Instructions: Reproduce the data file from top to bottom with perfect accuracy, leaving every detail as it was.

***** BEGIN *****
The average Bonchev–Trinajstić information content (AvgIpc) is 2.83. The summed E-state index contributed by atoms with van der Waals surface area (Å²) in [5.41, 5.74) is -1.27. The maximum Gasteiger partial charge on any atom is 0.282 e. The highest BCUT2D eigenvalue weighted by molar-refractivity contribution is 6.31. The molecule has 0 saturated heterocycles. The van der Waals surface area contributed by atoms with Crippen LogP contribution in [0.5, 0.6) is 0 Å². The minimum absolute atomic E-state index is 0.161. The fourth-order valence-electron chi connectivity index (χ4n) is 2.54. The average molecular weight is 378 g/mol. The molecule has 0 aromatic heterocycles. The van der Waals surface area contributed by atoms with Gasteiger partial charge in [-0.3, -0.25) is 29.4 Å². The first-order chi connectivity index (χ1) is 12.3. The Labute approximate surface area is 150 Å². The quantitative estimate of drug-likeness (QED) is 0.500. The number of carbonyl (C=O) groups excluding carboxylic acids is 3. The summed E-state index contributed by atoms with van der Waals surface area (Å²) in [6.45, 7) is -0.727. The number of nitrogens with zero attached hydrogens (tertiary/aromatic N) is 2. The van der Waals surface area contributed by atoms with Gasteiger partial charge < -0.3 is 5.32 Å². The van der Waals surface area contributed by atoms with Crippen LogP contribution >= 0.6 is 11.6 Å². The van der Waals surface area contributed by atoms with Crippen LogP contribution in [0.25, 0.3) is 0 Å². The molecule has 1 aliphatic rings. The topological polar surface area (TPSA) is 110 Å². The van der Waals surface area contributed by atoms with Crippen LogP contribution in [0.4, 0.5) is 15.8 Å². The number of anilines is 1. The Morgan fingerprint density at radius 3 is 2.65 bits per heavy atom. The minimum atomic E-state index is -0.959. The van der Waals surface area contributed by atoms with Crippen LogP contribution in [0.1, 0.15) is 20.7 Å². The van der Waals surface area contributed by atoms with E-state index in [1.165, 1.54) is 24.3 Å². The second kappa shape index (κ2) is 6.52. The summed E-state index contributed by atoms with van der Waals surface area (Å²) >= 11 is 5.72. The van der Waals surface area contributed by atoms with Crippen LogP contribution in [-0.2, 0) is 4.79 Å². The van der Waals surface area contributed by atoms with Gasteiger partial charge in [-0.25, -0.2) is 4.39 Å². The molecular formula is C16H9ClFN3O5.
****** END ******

The average Bonchev–Trinajstić information content (AvgIpc) is 2.83. The summed E-state index contributed by atoms with van der Waals surface area (Å²) in [5.41, 5.74) is -1.27. The maximum Gasteiger partial charge on any atom is 0.282 e. The highest BCUT2D eigenvalue weighted by molar-refractivity contribution is 6.31. The molecule has 0 saturated heterocycles. The van der Waals surface area contributed by atoms with Crippen LogP contribution in [0.5, 0.6) is 0 Å². The minimum absolute atomic E-state index is 0.161. The fourth-order valence-electron chi connectivity index (χ4n) is 2.54. The average molecular weight is 378 g/mol. The molecule has 0 aromatic heterocycles. The van der Waals surface area contributed by atoms with Gasteiger partial charge in [-0.3, -0.25) is 29.4 Å². The first-order chi connectivity index (χ1) is 12.3. The Labute approximate surface area is 150 Å². The quantitative estimate of drug-likeness (QED) is 0.500. The number of carbonyl (C=O) groups excluding carboxylic acids is 3. The summed E-state index contributed by atoms with van der Waals surface area (Å²) in [6.45, 7) is -0.727. The number of nitrogens with zero attached hydrogens (tertiary/aromatic N) is 2. The van der Waals surface area contributed by atoms with Gasteiger partial charge < -0.3 is 5.32 Å². The van der Waals surface area contributed by atoms with Crippen LogP contribution >= 0.6 is 11.6 Å². The van der Waals surface area contributed by atoms with Crippen LogP contribution in [0.25, 0.3) is 0 Å². The molecule has 1 aliphatic rings. The topological polar surface area (TPSA) is 110 Å². The van der Waals surface area contributed by atoms with Crippen LogP contribution in [0.4, 0.5) is 15.8 Å². The number of anilines is 1. The Morgan fingerprint density at radius 3 is 2.65 bits per heavy atom. The minimum atomic E-state index is -0.959. The van der Waals surface area contributed by atoms with Crippen LogP contribution in [0.1, 0.15) is 20.7 Å². The van der Waals surface area contributed by atoms with E-state index in [1.165, 1.54) is 24.3 Å². The second kappa shape index (κ2) is 6.52. The summed E-state index contributed by atoms with van der Waals surface area (Å²) >= 11 is 5.72. The van der Waals surface area contributed by atoms with Crippen LogP contribution in [-0.2, 0) is 4.79 Å². The van der Waals surface area contributed by atoms with Gasteiger partial charge in [-0.25, -0.2) is 4.39 Å². The molecular formula is C16H9ClFN3O5.